Remembering the Future: A Game with Learning Mirrors
The COVID pandemic has emphasized a need for school plasticity in a rapidly changing landscape: the initial overnight transition to emergency remote learning was only a harbinger of many further shifts, and more yet to come. In this context, it is crucial to implement teaching practices that can do more than just preserve minimal learning levels – they need to actively improve student outcomes as the world changes around them. We will see how to develop new ways of using technology that address this challenge of antifragility by reframing how we think about two existing models, SAMR and the EdTech Quintet. In particular, we will translate recent research results into hands-on methods for learning design that can scaffold robust teaching practices. The goal here is not to deliver a prepackaged static set of methods – rather, it is to start a conversation that can generate flexible practices as the times demand.
Dr. Ruben Puentedura, Ph.D. is the Founder and President of Hippasus, a consulting firm based in Western Massachusetts, focusing on transformative applications of information technologies to education. He has implemented these approaches for over twenty-five years at a range of K-20 educational institutions, as well as health and arts organizations.
He is the creator of the SAMR model for selecting, using, and evaluating technology in education, which currently guides the work of the Maine Learning Technology Initiative, as well as multiple other projects worldwide. He is also the author of The EdTech Quintet, a categorization of the core technology toolset required for education derived from the Horizon Report.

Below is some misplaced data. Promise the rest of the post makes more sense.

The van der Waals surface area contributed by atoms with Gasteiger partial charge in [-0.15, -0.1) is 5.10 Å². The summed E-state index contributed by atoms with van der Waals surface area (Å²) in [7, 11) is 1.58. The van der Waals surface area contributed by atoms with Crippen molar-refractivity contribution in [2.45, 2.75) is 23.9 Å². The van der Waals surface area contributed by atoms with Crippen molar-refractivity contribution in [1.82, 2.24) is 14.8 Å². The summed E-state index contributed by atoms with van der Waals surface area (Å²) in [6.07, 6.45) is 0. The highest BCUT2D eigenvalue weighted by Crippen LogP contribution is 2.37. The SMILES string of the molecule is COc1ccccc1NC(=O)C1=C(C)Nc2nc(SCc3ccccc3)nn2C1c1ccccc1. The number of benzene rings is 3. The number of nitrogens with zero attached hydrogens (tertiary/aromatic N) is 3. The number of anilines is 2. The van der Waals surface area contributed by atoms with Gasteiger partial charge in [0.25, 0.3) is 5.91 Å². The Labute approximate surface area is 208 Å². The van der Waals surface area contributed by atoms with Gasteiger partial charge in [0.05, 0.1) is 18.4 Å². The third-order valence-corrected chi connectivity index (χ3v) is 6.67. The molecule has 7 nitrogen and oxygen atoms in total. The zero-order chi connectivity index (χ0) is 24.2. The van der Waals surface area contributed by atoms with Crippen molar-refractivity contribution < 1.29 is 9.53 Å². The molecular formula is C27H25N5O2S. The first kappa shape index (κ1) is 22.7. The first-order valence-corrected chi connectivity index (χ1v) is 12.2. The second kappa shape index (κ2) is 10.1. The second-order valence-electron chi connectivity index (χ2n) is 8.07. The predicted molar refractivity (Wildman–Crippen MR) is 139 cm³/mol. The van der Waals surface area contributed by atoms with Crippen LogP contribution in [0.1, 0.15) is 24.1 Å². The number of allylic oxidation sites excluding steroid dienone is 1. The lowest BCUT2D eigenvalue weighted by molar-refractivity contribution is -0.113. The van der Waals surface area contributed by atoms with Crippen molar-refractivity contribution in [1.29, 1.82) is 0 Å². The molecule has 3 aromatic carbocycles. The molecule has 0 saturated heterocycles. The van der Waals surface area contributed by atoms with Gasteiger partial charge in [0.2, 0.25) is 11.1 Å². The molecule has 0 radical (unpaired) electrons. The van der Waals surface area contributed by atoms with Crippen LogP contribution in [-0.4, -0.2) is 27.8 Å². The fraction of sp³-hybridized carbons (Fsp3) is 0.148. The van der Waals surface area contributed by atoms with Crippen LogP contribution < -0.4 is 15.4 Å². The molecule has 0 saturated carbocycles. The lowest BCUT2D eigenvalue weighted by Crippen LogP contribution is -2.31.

His current work explores new directions in mobile computing, digital storytelling, learning analytics, and educational gaming, focusing on applications in areas where they have not been traditionally employed. He can be reached at email@example.com and on Twitter @rubenrp.
Developing Digital Detectives: Essential Lessons for Helping Learners Survive and Thrive During an INFOdemic
In this fun, interactive keynote, we’ll tackle what Jennifer considers the most important work of our time: helping today’s learners develop into Digital Detectives, capable of evaluating information to determine what’s been designed to inform us vs what’s been designed to influence, manipulate or even harm us. Participants will walk away from this session with practical tips for getting started tomorrow along with the reignition of the ethical imperatives driving this work. The road ahead is long and difficult, and our students need guides along the way. Jennifer has built this session to be your map and compass. Let’s get started!
Jennifer LaGarde is a lifelong teacher and learner with over 20 years in public education. Her educational passions include leveraging technology to help students develop authentic reading lives, meeting the unique needs of students living in poverty and helping learners (of all ages) discern fact from fiction in the information they consume. A huge fan of YA Literature, Jennifer currently lives, works, reads and drinks lots of coffee in Olympia, Washington. Follow her adventures at www.librarygirl.net or on Twitter @jenniferlagarde.
Vermont Information Technology Association For The Advancement Of Learning